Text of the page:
Hot off the press – After the German election: the spectre of the far right in Europe?

Saturday 28 October, 16:0017:15, Free StageHot off the press

‘We will hunt them! We will hunt Mrs Merkel and we will take our country and our people back again’, cried Alexander Gauland of the far-right Alternative für Deutschland (AfD) as the party became Germany’s third largest in the Bundestag after September’s elections. The Eurosceptic, anti-Islamic group took 12.6 per cent of votes and holds 94 of the federal parliament’s 709 seats – a surprise success linked to capitalising on the backlash against the Chancellor Merkel’s immigration policy. Protesters pounded the streets outside the AfD’s Berlin headquarters, decrying the ‘rise of the right’ as they resisted the ‘bad populism’ that continues to sweep through Europe.

Meanwhile, Angela Merkel was bruised by the vote. She limped into a fourth term as chancellor with her conservative bloc’s worst-ever result. Votes for the CDU/CSU were down almost 10 per cent, and their longstanding coalition partner, the SPD, also lost a humiliating five per cent before cutting coalition ties. Martin Schulz, the SPD’s leader and supposed saviour, vowed: ‘Tonight, our cooperation ends with the CDU and CSU’, marking what some have called a collapse of mainstream politics in Germany.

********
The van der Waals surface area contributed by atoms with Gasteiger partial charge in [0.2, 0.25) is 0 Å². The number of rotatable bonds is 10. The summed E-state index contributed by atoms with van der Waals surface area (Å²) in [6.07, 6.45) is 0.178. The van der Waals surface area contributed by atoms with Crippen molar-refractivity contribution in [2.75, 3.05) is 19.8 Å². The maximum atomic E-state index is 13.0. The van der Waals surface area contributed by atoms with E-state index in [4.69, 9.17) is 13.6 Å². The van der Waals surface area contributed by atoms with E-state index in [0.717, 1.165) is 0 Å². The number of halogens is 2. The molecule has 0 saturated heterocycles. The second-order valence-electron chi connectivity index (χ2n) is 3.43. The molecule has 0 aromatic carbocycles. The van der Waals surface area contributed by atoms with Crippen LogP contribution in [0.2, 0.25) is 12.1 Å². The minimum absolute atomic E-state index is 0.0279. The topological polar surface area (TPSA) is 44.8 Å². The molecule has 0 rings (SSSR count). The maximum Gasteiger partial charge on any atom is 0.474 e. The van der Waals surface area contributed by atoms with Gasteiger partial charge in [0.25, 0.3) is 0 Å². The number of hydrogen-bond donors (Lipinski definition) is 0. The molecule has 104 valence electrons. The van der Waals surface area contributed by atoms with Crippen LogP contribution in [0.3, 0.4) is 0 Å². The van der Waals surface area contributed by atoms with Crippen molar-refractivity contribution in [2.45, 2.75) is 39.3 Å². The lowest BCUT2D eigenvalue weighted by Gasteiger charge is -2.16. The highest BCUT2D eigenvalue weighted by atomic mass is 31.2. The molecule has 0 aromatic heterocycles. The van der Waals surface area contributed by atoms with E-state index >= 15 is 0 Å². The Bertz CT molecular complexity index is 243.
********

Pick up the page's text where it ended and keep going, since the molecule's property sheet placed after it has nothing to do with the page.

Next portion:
Reassuring the German people, Merkel admitted: ‘We had hoped for a better result’, but added: ‘We, the CDU and the CSU, are the strongest force!’ However, with plans for a Conservative/SPD alliance in tatters, the Chancellor is now expected to form what could be a chaotic coalition with the business-loving Free Democrats and the Greens. Some predict the partnership could take months to materialise, leaving the country politically vulnerable to growing nationalist sentiment.

Is Germany the latest EU country to shift towards the radical right? Should we also be worried about Austria? Or, is the threat of ‘bad populism’ exaggerated? Has the rise of the AfD irreversibly changed the political landscape in the country, or can Merkel cobble together a working coalition with ideologically opposed parties? Do the election results show Germany is becoming more Eurosceptic, and what does this mean for the EU?